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Supreme Court Hands FLSA Victory to Employees

Posted: March 22, 2011 Filed under: Case Law, Employment Law

In a 6-2 opinion, the United States Supreme Court today ruled that the antiretaliation provision of the Fair Labor Standards Act (FLSA) prohibits employers from retaliating against employees who complain orally but not in writing. The decision reverses a ruling by the Seventh Circuit Court of Appeal that oral complaints are not protected under the FLSA. The FLSA is the 1938 law that governing minimum wage, maximum hour, and overtime pay. It also forbids employers from discharging “any employee because such employee has filed any complaint” alleging a violation of the Act. 29 U. S. C. §215(a)(3).

Writing for the Court in Kasten v. Saint-Gobain Performance Plastics Corp., Justice Breyer explained that interpretation of the statutory phrase “filed any complaint” “depends upon reading the whole statutory text, considering the [statute’s] purpose and context . . . , and consulting any precedents or authorities that inform the analysis.” The court concluded that the meaning could not be deciphered from the words alone because some dictionary definitions of “filed” contemplate a writing while others use encompass oral material. Also, various state and federal laws and regulations sometimes contemplate oral filings. The Court also noted that oral filings were a known phenomenon when the FLSA was passed.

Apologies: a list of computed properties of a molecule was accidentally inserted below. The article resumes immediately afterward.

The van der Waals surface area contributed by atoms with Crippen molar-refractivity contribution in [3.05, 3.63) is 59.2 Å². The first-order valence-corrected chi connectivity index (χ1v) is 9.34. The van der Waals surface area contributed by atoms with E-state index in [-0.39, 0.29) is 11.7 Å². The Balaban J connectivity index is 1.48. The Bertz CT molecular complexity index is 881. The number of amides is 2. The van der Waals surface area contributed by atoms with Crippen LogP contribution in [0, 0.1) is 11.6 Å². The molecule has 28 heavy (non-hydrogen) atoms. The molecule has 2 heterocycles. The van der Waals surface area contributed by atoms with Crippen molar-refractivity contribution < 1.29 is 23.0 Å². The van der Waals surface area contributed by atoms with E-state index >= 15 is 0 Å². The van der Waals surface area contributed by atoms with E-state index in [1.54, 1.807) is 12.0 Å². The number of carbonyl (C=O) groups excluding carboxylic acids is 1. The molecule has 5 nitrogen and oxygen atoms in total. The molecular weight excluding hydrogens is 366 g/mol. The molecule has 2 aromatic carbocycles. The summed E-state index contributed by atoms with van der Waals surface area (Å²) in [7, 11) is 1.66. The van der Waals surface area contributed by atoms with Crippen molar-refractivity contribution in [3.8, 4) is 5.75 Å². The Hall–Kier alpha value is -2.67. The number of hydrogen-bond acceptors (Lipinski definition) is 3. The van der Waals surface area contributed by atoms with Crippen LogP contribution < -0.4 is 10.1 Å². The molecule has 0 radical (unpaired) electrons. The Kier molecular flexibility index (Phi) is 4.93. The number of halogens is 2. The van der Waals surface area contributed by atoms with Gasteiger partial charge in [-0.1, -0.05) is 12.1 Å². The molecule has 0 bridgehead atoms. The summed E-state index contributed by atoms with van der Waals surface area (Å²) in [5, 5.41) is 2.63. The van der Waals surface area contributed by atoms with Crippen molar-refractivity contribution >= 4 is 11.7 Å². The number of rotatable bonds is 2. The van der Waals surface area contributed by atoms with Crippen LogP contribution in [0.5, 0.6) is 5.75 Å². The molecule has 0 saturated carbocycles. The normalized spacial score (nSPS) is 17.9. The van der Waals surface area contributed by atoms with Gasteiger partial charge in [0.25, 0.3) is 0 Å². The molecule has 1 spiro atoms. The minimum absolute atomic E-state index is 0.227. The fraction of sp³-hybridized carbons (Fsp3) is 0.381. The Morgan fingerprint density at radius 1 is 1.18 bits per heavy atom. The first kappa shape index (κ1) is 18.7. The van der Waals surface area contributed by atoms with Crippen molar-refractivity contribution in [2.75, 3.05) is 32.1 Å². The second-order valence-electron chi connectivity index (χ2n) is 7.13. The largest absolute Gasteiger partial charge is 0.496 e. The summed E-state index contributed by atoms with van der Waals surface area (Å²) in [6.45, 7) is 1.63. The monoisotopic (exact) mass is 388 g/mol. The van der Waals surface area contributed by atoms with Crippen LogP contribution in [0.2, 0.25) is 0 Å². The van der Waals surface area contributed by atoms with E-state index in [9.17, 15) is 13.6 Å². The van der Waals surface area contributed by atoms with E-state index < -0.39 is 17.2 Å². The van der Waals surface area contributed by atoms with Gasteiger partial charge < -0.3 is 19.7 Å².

The Court noted its broader interpretation promoted the FLSA’s prohibition against “labor conditions detrimental to the maintenance of the minimum standard of living necessary for health, efficiency, and general well-being of workers.” It also gave weight to the interpretations of the Department of Labor and the EEOC, both of which hold the view that “filed any complaint” covers both oral and written complaints.

Justices Scalia and Thomas dissented from the Court’s holding. Justice Kagan did not participate.

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